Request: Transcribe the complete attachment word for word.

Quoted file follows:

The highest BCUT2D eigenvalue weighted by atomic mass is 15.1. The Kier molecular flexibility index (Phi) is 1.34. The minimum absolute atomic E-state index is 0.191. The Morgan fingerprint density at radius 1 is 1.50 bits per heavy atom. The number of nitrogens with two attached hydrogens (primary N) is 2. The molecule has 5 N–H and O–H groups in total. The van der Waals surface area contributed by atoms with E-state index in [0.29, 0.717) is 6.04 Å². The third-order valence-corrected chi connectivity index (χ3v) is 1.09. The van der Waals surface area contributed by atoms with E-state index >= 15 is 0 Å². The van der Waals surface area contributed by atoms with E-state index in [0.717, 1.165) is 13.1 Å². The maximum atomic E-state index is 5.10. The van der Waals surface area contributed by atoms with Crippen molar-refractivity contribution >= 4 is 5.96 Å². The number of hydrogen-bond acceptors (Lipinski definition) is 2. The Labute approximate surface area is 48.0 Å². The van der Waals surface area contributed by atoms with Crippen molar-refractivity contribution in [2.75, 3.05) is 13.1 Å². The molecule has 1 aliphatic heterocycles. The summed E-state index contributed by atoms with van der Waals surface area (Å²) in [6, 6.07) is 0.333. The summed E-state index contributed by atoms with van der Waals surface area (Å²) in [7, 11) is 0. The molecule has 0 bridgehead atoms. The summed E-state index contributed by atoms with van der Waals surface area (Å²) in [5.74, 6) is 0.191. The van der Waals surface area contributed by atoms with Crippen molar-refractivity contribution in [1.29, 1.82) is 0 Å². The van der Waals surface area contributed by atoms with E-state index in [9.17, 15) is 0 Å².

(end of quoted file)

The highest BCUT2D eigenvalue weighted by atomic mass is 15.1. The Kier molecular flexibility index (Phi) is 1.34. The minimum absolute atomic E-state index is 0.191. The Morgan fingerprint density at radius 1 is 1.50 bits per heavy atom. The number of nitrogens with two attached hydrogens (primary N) is 2. The molecule has 5 N–H and O–H groups in total. The van der Waals surface area contributed by atoms with E-state index in [0.29, 0.717) is 6.04 Å². The third-order valence-corrected chi connectivity index (χ3v) is 1.09. The van der Waals surface area contributed by atoms with E-state index >= 15 is 0 Å². The van der Waals surface area contributed by atoms with E-state index in [0.717, 1.165) is 13.1 Å². The maximum atomic E-state index is 5.10. The van der Waals surface area contributed by atoms with Crippen molar-refractivity contribution >= 4 is 5.96 Å². The number of hydrogen-bond acceptors (Lipinski definition) is 2. The Labute approximate surface area is 48.0 Å². The van der Waals surface area contributed by atoms with Crippen molar-refractivity contribution in [2.75, 3.05) is 13.1 Å². The molecule has 1 aliphatic heterocycles. The summed E-state index contributed by atoms with van der Waals surface area (Å²) in [6, 6.07) is 0.333. The summed E-state index contributed by atoms with van der Waals surface area (Å²) in [7, 11) is 0. The molecule has 0 bridgehead atoms. The summed E-state index contributed by atoms with van der Waals surface area (Å²) in [5.74, 6) is 0.191. The van der Waals surface area contributed by atoms with Crippen molar-refractivity contribution in [1.29, 1.82) is 0 Å². The van der Waals surface area contributed by atoms with E-state index in [9.17, 15) is 0 Å².